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PostPosted: Sun Nov 08, 2015 12:49 pm 
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Not quite a repeat of Nov 6-7 here in Northumberland on Nov 7-8, as the clearing sky after another miserable day was thankfully more steadily transparent (LM +5.9), but conversely, there was a similar amount of fast-moving cloud zipping-by all night. So, although I managed another three hours of dedicated meteor watching, short breaks were needed at times when there was just too much cloud cover.

However, in intervals between 21:24 UT to 01:30, I picked up another 19 Taurids (15 NTA) from 51 meteors, three of which NTA were in the low negative magnitude range (mags -1 and -2). No fireballs or other especially impressive individual meteors in what I spotted, but there were a couple of early probable Leonids shooting over, one with a very long path soon after radiant-rise, and two instances where a pair of sporadics followed one another almost simultaneously, which always livens things up for a while!

Taurid ZHRs estimated from these observations alone again suggested values in the 10+ range for the NTA, and around the 15-20 mark for all Taurids combined, still apparently above normal.


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PostPosted: Mon Nov 09, 2015 4:54 pm 
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Better sky conditions overnight last night (Nov 8-9) finally, following an appalling deluge just after sunset hereabouts (roughly 1½ inches of rain in less than fifteen minutes around 4:30 p.m. - looked like fog in the streetlights it was hosing down so heavily). The strong, gusty breeze took the windchill temperature well down overnight though. LM was +6.1 in my two-hour stint after 22:07 UT, resulting in thirteen fresh Taurids (all-but one NTAs) from 41 meteors, and no clouds for once (not till after I'd come inside at least...). This allowed a better-confirmed impression of the elevated Taurid rates, roughly still twice what I'd have ordinarily expected. The Taurids I saw were once more bright, but with no fireballs; brightest meteor was a -2 NTA at 22:21, for instance.

My impression from online comments is that while there have been a number of splendid Taurid fireballs so far in this "swarm" return, the shower overall's been noticeably less productive of such brilliant events than during the 2005 swarm display, when I was still routinely collecting and analysing UK fireball and meteor data. Be interesting to see how this early impression stacks up when more data have come through. Plus there's still time for that impression to change!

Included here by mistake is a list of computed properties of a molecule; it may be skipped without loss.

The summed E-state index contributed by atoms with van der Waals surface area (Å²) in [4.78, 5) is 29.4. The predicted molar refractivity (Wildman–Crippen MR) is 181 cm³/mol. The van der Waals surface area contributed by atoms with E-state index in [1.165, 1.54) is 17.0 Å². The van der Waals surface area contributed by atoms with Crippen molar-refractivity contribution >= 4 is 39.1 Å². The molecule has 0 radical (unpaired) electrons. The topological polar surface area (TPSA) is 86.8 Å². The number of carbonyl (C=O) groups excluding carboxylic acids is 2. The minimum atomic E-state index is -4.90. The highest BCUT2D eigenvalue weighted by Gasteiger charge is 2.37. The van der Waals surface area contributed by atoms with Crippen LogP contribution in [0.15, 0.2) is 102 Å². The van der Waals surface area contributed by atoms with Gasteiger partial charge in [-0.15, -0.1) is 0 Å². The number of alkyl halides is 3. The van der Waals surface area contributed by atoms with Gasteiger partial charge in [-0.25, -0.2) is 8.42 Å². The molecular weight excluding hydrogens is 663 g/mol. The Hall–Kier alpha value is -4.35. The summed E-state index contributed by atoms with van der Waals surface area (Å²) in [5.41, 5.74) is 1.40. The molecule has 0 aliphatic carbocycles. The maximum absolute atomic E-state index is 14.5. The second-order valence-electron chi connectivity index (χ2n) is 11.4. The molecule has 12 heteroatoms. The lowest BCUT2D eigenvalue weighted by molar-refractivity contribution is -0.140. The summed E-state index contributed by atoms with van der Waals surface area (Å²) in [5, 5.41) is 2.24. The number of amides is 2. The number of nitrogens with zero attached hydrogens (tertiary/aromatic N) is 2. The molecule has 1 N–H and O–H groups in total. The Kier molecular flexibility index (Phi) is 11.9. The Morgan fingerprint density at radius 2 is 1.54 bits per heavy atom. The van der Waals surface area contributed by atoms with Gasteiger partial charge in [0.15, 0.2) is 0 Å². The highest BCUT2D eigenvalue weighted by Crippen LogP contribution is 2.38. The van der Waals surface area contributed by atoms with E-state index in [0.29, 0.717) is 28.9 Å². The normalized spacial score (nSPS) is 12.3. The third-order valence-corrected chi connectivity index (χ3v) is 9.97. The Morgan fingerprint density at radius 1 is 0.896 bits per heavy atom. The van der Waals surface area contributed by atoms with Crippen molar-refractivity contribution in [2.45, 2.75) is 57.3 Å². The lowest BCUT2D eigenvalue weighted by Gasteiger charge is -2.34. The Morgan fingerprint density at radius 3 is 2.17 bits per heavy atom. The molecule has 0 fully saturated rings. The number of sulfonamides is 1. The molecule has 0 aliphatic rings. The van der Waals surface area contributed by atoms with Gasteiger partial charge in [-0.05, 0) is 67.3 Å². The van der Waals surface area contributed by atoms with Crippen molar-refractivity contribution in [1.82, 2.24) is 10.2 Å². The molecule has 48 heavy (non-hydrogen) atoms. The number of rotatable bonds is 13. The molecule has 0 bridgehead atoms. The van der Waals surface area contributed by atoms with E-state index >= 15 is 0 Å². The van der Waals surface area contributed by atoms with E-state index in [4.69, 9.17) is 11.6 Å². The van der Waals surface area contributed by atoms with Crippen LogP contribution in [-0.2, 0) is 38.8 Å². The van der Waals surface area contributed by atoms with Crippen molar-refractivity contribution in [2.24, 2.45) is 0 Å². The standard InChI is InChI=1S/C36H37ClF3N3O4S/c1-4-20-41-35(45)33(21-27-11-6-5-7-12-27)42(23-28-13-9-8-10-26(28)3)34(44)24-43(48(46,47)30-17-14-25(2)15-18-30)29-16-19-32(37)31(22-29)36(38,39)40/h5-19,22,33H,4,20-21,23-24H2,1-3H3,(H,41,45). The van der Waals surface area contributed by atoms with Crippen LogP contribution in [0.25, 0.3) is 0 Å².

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PostPosted: Thu Nov 12, 2015 4:18 pm 
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Couple of cloudy nights in a week of gales and rain hereabouts since my previous notes, but last night (Nov 11-12) had some further clear spells, and from what I saw, the Taurid activity still seemed healthy enough, even though conditions reduced my observing time rather, and the number of meteors of course. Spaceweather.com's record of the NASA all-sky fireball camera reports from November 12 (that is, later on compared to UK time last night) suggested a smaller proportion of Taurid fireballs were captured than on any earlier night this month, or indeed back to October 30, which could suggest the Earth's moving away from the larger Taurid meteoroids now. Even so, still nearly one-in-three of the 28 fireballs imaged were Taurids. So maybe not quite all over yet, but perhaps not long left.


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PostPosted: Fri Nov 13, 2015 4:06 pm 
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More successful Taurid-hunting last night again (Nov 12-13), with an appropriate thirteen Taurids (11 NTAs) from 34 meteors in two hours, ending at 01:26 UT. Mostly clear skies, but with an icy, penetrating, strong wind, and an average LM of +5.88. Brightest meteor, an NTA, was "only" mag 0, which may suggest much of the larger Taurids (= brighter meteors) have moved beyond Earth's grasp now. However, the NASA all-sky fireball patrol cameras recorded 18 of 64 fireballs on Nov 13 as NTAs, so there are still some brighter Taurids to be spotted, if you're lucky. The ZHRs I saw still seemed above normal too, so the shower continues to provide interest.


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PostPosted: Sat Nov 14, 2015 1:20 pm 
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A quieter night for the Taurids on Nov 13-14, with just three NTA in the one-hour watch I managed around 22h-23h UT, but with a dozen more sporadics, thanks to the most transparent sky of the month so far - the LM got down to +6.4 for a while, averaging +6.3 over the hour. Worst part was the week-long gale "enjoying" one of its stronger spells, so the windchill was well below freezing, and the constant battering was rather wearing, even in what shelter I could find. Not enough data to make definite judgements about, but perhaps the better part of the Taurid "swarm" has now indeed passed.